Mortgage Scams How to Spot and Avoid Home Loan Fraud

It might not always be easy to spot mortgage scams. However, it can help to know some of the warning signs to look out for. Below are six red flags that might indicate you could be dealing with home loan fraud or mortgage scam:

  • A company tries to pressure you to sign over the deed to your home or sign any paperwork that you haven’t had a chance to read, and/or that you don’t fully understand. Never sign any documents without reading them first. Many homeowners think that they are signing documents for a loan modification or for a new loan to pay off the mortgage they are behind on. Later, they discover that they actually transferred ownership of their home to someone who is now trying to evict them. A legitimate housing counselor would never pressure you to sign a document before you had a chance to read and/or understand it.
  • A company/person you don’t know asks you to release personal financial information online or over the phone. You should only give this type of information to companies that you know and trust, like your mortgage lender or an approved HUD counseling agency.
  • A company/person asks for a fee in advance to work with your lender to modify, refinance or reinstate your mortgage. This fee might be called a processing fee or an administrative fee. However, once you pay the fee, you probably will never hear from this person or company again. When you try calling them, you will never get in contact with them and you certainly will not get your phone calls returned. They may pocket your money, keeping the money for themselves, and do little or nothing to help you save your home from foreclosure.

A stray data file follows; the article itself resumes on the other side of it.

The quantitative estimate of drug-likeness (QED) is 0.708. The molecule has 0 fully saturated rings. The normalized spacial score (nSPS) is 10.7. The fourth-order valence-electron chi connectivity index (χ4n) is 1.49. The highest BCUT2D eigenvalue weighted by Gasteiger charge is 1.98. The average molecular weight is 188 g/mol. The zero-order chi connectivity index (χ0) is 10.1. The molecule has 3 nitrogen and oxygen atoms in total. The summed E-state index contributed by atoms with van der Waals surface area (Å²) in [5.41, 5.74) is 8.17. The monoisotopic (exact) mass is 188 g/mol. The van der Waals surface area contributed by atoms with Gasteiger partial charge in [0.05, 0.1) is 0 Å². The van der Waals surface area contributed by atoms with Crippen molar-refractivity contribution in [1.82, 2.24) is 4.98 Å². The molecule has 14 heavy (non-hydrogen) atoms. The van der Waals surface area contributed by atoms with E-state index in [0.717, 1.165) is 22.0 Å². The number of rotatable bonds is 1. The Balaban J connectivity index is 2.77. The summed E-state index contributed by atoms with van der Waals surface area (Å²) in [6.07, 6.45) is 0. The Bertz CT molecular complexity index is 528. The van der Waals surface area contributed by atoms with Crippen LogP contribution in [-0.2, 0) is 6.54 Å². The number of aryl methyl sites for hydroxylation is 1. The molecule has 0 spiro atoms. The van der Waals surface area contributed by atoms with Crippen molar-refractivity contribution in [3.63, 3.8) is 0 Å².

• A company/person guarantees they can stop a foreclosure or get your loan modified. Nobody can make this guarantee to stop foreclosure or modify your loan. Legitimate, trustworthy HUD-approved counseling agencies will only promise they will try their very best to help you.
  • A company/person advises you to stop paying your mortgage company and pay them instead. Despite what a defrauder will tell you, you should never send a mortgage payment to anyone other than your mortgage lender. The minute you have trouble making your monthly payment, it is in your best interest to contact your mortgage lender.
  • A company claims to offer “government-approved” or “official government” loan modifications. They may be mortgage scam artists posing as legitimate organizations approved by, or affiliated with, the government. The scammer’s company name and website may sound like a real government agency, but the website may end with .com or .net instead of .gov. You may also see terms like “federal,” “HAMP,” “MHA,” “HARP” or other words related to official U.S. government programs. Contact your mortgage lender first. Your lender can tell you whether you qualify for any government programs to prevent foreclosure or modify your current loan. And, remember, you do not have to pay any organization or company to benefit from government backed loan modification programs.

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